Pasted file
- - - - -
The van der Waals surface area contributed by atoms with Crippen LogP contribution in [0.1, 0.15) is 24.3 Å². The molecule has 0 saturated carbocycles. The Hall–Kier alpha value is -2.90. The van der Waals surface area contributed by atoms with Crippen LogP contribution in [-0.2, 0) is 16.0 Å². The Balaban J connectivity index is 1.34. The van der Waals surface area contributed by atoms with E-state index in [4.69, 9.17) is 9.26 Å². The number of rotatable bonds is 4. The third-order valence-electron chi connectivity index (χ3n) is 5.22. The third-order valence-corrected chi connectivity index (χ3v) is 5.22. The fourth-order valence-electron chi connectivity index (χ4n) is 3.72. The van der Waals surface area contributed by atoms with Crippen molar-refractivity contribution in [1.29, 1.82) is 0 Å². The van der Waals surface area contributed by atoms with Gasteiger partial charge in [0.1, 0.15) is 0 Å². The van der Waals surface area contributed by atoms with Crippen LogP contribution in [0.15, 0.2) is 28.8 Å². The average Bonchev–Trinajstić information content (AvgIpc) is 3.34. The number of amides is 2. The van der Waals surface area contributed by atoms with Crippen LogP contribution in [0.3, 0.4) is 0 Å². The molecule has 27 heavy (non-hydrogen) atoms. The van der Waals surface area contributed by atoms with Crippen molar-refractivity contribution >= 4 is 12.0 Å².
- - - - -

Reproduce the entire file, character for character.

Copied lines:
The van der Waals surface area contributed by atoms with Crippen LogP contribution in [0.1, 0.15) is 24.3 Å². The molecule has 0 saturated carbocycles. The Hall–Kier alpha value is -2.90. The van der Waals surface area contributed by atoms with Crippen LogP contribution in [-0.2, 0) is 16.0 Å². The Balaban J connectivity index is 1.34. The van der Waals surface area contributed by atoms with E-state index in [4.69, 9.17) is 9.26 Å². The number of rotatable bonds is 4. The third-order valence-electron chi connectivity index (χ3n) is 5.22. The third-order valence-corrected chi connectivity index (χ3v) is 5.22. The fourth-order valence-electron chi connectivity index (χ4n) is 3.72. The van der Waals surface area contributed by atoms with Crippen molar-refractivity contribution in [1.29, 1.82) is 0 Å². The van der Waals surface area contributed by atoms with Gasteiger partial charge in [0.1, 0.15) is 0 Å². The van der Waals surface area contributed by atoms with Crippen LogP contribution in [0.15, 0.2) is 28.8 Å². The average Bonchev–Trinajstić information content (AvgIpc) is 3.34. The number of amides is 2. The van der Waals surface area contributed by atoms with Crippen LogP contribution in [0.3, 0.4) is 0 Å². The molecule has 27 heavy (non-hydrogen) atoms. The van der Waals surface area contributed by atoms with Crippen molar-refractivity contribution >= 4 is 12.0 Å².